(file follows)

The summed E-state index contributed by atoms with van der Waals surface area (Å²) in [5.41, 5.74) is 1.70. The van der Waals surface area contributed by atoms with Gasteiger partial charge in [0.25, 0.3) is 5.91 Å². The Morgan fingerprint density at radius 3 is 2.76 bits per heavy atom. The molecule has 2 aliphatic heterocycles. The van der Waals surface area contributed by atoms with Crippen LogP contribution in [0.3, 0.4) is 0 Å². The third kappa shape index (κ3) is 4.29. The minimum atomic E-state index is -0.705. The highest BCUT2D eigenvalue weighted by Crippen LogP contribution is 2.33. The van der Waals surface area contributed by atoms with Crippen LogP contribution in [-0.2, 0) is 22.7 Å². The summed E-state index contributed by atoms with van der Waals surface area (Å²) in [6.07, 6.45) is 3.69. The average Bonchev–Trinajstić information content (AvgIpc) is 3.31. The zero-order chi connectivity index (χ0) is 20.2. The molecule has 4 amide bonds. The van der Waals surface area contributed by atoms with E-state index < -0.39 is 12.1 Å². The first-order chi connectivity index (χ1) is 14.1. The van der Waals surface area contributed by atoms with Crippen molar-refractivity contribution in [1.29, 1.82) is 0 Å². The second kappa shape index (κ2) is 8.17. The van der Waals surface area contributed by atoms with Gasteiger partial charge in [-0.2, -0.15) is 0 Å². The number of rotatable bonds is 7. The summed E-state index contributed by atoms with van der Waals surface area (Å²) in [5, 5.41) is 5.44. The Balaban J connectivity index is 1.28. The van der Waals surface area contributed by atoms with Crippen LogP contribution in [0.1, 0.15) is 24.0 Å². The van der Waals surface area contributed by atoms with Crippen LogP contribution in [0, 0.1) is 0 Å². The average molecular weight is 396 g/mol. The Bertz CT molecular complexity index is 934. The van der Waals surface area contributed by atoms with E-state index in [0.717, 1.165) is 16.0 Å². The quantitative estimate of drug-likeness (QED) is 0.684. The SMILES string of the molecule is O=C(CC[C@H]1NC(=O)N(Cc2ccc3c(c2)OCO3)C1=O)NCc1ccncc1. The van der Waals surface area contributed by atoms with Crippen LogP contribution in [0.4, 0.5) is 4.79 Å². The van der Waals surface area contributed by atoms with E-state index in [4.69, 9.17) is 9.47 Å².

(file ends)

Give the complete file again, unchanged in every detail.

The summed E-state index contributed by atoms with van der Waals surface area (Å²) in [5.41, 5.74) is 1.70. The van der Waals surface area contributed by atoms with Gasteiger partial charge in [0.25, 0.3) is 5.91 Å². The Morgan fingerprint density at radius 3 is 2.76 bits per heavy atom. The molecule has 2 aliphatic heterocycles. The van der Waals surface area contributed by atoms with Crippen LogP contribution in [0.3, 0.4) is 0 Å². The third kappa shape index (κ3) is 4.29. The minimum atomic E-state index is -0.705. The highest BCUT2D eigenvalue weighted by Crippen LogP contribution is 2.33. The van der Waals surface area contributed by atoms with Crippen LogP contribution in [-0.2, 0) is 22.7 Å². The summed E-state index contributed by atoms with van der Waals surface area (Å²) in [6.07, 6.45) is 3.69. The average Bonchev–Trinajstić information content (AvgIpc) is 3.31. The zero-order chi connectivity index (χ0) is 20.2. The molecule has 4 amide bonds. The van der Waals surface area contributed by atoms with E-state index < -0.39 is 12.1 Å². The first-order chi connectivity index (χ1) is 14.1. The van der Waals surface area contributed by atoms with Crippen molar-refractivity contribution in [1.29, 1.82) is 0 Å². The second kappa shape index (κ2) is 8.17. The van der Waals surface area contributed by atoms with Gasteiger partial charge in [-0.2, -0.15) is 0 Å². The number of rotatable bonds is 7. The summed E-state index contributed by atoms with van der Waals surface area (Å²) in [5, 5.41) is 5.44. The Balaban J connectivity index is 1.28. The van der Waals surface area contributed by atoms with Crippen LogP contribution in [0.1, 0.15) is 24.0 Å². The van der Waals surface area contributed by atoms with Crippen LogP contribution in [0, 0.1) is 0 Å². The average molecular weight is 396 g/mol. The Bertz CT molecular complexity index is 934. The van der Waals surface area contributed by atoms with E-state index in [0.717, 1.165) is 16.0 Å². The quantitative estimate of drug-likeness (QED) is 0.684. The SMILES string of the molecule is O=C(CC[C@H]1NC(=O)N(Cc2ccc3c(c2)OCO3)C1=O)NCc1ccncc1. The van der Waals surface area contributed by atoms with Crippen LogP contribution in [0.4, 0.5) is 4.79 Å². The van der Waals surface area contributed by atoms with E-state index in [4.69, 9.17) is 9.47 Å².